As 2011 came to a close, my movie buff husband Mike asked me about my favorite films of the year. We saw plenty of good, even great, ones in the past 12 months and more than a handful of duds, but there were a select few that certainly stood out from the rest. 50/50, Super 8, and Win Win were films that I look forward to revisiting again and again in the years to come. But it was Our Idiot Brother that easily snuck into my top 5 and was, in fact, my favorite comedy of the year.
So many of the blockbuster comedies that come out these days just don’t appeal to my strange sense of humor I guess. The Hangover and Bridesmaids, for instance, were movies that plenty of people I knew (and thought I shared similar tastes with) recommended, but I didn’t find them extremely memorable or hilariously entertaining. Some of the popular comedies these days are just too outrageous for my taste, but Our Idiot Brother was just right. There were definitely wacky situations and over-the-top characters, but these rather unrealistic elements crafted for laughs never felt forced to me, largely because of the sincerity and authenticity of the movie as a whole.
Our Idiot Brother stars Paul Rudd as Ned, the unconditionally loving hippie brother of Miranda, Natalie, and Liz. Ned’s sisters are portrayed by Elizabeth Banks, Zooey Deschanel, and Emily Mortimer while Adam Scott, Rashida Jones, Kathryn Hahn, and T.J. Miller are also included in this winning cast.
Though Ned’s path in life is definitely unconventional, he is a sweet and endearing character who lives by a generous and loving set of ideals. After getting out of jail for selling marijuana to a police officer (a situation which is pretty indicative of his naive nature), Ned is forced to return to his mother’s house since his ex-girlfriend bars him from the organic farm where he lived, worked, and grew the pot that got him into trouble in the first place.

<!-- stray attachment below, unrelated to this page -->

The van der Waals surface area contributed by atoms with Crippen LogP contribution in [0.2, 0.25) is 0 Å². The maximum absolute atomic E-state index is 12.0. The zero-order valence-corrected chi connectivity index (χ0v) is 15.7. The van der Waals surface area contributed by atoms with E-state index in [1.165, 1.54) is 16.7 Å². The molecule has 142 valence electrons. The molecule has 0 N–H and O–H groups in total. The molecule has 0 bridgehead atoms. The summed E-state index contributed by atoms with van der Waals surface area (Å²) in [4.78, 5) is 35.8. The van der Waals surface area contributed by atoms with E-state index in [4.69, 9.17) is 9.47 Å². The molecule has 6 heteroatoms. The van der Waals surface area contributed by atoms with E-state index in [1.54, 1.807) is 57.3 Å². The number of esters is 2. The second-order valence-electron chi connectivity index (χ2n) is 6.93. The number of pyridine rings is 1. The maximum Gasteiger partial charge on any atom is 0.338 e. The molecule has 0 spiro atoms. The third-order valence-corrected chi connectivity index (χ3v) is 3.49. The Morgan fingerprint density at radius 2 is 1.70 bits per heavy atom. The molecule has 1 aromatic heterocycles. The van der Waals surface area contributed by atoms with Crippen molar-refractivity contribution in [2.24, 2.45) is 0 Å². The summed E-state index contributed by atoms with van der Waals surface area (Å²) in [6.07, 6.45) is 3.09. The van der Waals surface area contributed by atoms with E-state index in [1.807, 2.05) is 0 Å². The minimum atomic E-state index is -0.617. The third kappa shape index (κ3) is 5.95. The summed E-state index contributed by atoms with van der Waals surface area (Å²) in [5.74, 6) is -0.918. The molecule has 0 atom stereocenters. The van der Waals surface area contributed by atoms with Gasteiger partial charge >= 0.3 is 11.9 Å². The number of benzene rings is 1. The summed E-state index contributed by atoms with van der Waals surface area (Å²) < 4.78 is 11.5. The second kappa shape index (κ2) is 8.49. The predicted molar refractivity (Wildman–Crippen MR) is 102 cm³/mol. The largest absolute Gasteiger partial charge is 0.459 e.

The only brother in a close family of four children, Ned tries to find support, as well as temporary housing and employment, from each of his sisters. Liz is married to a pretentious documentarian who forces his son to engage in an array of non-violent, multicultural hobbies in lieu of learning karate. Straight-laced Miranda is trying to move up in the world of journalism while Natalie lives with her long-term girlfriend and four other twenty-somethings while trying her hand at stand-up comedy. Each of the siblings have distinct personalities which are at odds with, if not mildly disdainful of, Ned’s happy-go-lucky nature and hippie sensibility. Ned’s reliance on his sisters proves burdensome and problematic for the girls in different ways. But to someone as unequivocally loyal as Ned, there is no question in his mind that he should be able to turn to his family in times of need.
The ensuing comedic drama is ultimately a heartwarming, grounded story despite Ned’s unbelievable idiocy, contrived for maximum humor and theatrics. Our Idiot Brother has all the requisite elements of a quality comedy without overdoing it. One-liners and short conversations provide humor as well as larger situations and plot features. But there are also lessons learned, messages about family, human nature, and kindness. And despite its rather small budget, this film is satisfying enough to please mainstream and more unconventional audiences alike. Paul Rudd is a pretty endearing guy in any role, but I’d say that his portrayal of Ned in Our Idiot Brother is one of his most delightful and winning characters.